16 April - 04 May 2014 By Cocoy Lumbao
As every work of art is unique, so are the individuals that are responsible for each artwork. Artists are characters, and are in themselves works-in-progress. These characters, just like their works, are susceptible to an audience’s criticisms, impressions, and varying standards of judgment. These judgments invariably affect the value ascribed to the piece each artist makes. The identity of the artist becomes inseparable to his art. Authorship is a concept embedded in each produced object, but it is a volatile concept, which can be as shadowy and as fictitious as the work of art itself.
In The Shadow Factory, curator Gary-Ross Pastrana sees identity and authorship as a platform for artists, a method for production at their disposal. As the title of the show is borrowed from a covert plan by allied forces during the Second World War to secretly turn generic factories into instruments for building aircraft, it reflects the same kind of scheme artists use to attend to a specific activity, usually veiled under a different persona. It recalls the time when Marcel Duchamp invented the character Rrose Selavy to undermine concepts in art-production, or the circumstances when writers and musicians assume a different name to undertake a specific genre dissimilar from works they are usually known for.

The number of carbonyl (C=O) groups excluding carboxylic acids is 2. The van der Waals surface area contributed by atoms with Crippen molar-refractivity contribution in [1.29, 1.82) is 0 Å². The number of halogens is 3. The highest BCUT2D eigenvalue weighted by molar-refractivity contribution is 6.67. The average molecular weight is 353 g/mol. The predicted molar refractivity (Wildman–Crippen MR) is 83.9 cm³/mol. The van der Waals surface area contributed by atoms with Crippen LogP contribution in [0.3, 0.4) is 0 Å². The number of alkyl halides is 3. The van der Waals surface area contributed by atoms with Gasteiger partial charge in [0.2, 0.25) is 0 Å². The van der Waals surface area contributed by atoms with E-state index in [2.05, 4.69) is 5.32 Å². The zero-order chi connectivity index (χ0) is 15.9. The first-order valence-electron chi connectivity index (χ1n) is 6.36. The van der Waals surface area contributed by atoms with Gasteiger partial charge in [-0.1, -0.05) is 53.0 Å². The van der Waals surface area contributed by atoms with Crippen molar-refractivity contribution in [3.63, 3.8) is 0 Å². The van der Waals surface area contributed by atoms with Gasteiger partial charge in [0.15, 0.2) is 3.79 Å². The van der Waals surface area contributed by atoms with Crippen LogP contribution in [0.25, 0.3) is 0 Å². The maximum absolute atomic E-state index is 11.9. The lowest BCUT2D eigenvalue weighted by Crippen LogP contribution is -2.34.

The Shadow Factory examines this prevailing concept that attest to the volatility of authorship in art: the artist’s inclination to conceal one’s identity. By presenting established artists with equally important projects under pseudonyms, pen names, alter egos or as part of an anonymous collective, the exhibition provides possible readings for the artists’ need to take on clandestine roles. Through the works of contemporary artists with fabricated personas such as Angel Flores,Crocogator, Saturnino Basilla, Tito & Tita, and artists taking on collective names to eradicate the idea of a single authorship such as Broke, Department of Everyday Productions, and The Weather Bureau, The Shadow Factory re-evaluates these tendencies as a platform for the artist to produce a specific kind of art, which may entail mystery, anonymity, affinity, or the desire to re-invent oneself.
For some artists, a default nomenclature is not enough to justify the act of venturing into a different set of work. Whether out of psychological, socio-political, conceptual, formal or a mutual agenda, a different identity (or non-identity) has to be attached to the object produced. Different conditions can be associated with the move—more room for creative freedom, the exhilaration found in the creation of hidden identities, or the improvement in objectifying art by dislodging any personality or trait that can be attached to it. With this group of already established artists, cloaked and propped by a different set of name and a different set of work, sharing a common space may provide a brief illumination and an unmasking—to discover what lies behind the motive for their aliases.
The Shadow Factory with Angel Flores, Broke, Crocogator, Department of Everyday Productions, Saturnino Basilla, Tito & Tita, and The Weather Bureau runs from 16 April to 04 May 2014 at Silverlens Gillman Barracks at 47 Malan Road, #01-25 Gillman Barracks, Singapore 109444